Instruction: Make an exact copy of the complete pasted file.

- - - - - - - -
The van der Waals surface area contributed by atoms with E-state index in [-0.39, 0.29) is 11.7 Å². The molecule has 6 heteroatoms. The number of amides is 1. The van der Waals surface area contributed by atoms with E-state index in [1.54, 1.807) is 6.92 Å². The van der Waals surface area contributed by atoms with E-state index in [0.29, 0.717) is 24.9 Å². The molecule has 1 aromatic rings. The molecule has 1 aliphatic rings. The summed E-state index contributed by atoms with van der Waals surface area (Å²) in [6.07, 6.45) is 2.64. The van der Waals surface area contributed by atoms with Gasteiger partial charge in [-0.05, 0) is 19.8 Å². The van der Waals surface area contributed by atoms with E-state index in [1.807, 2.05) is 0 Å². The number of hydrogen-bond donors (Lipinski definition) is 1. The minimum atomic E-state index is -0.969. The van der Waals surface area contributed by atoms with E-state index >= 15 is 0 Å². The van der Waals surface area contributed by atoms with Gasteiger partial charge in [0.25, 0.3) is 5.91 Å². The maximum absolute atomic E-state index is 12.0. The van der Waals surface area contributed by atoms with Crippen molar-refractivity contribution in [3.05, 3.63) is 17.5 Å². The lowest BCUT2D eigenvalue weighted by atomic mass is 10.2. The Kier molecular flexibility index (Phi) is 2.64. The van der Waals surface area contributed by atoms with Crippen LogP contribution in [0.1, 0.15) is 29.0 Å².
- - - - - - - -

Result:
The van der Waals surface area contributed by atoms with E-state index in [-0.39, 0.29) is 11.7 Å². The molecule has 6 heteroatoms. The number of amides is 1. The van der Waals surface area contributed by atoms with E-state index in [1.54, 1.807) is 6.92 Å². The van der Waals surface area contributed by atoms with E-state index in [0.29, 0.717) is 24.9 Å². The molecule has 1 aromatic rings. The molecule has 1 aliphatic rings. The summed E-state index contributed by atoms with van der Waals surface area (Å²) in [6.07, 6.45) is 2.64. The van der Waals surface area contributed by atoms with Gasteiger partial charge in [-0.05, 0) is 19.8 Å². The van der Waals surface area contributed by atoms with E-state index in [1.807, 2.05) is 0 Å². The number of hydrogen-bond donors (Lipinski definition) is 1. The minimum atomic E-state index is -0.969. The van der Waals surface area contributed by atoms with E-state index >= 15 is 0 Å². The van der Waals surface area contributed by atoms with Gasteiger partial charge in [0.25, 0.3) is 5.91 Å². The maximum absolute atomic E-state index is 12.0. The van der Waals surface area contributed by atoms with Crippen molar-refractivity contribution in [3.05, 3.63) is 17.5 Å². The lowest BCUT2D eigenvalue weighted by atomic mass is 10.2. The Kier molecular flexibility index (Phi) is 2.64. The van der Waals surface area contributed by atoms with Crippen LogP contribution in [0.1, 0.15) is 29.0 Å².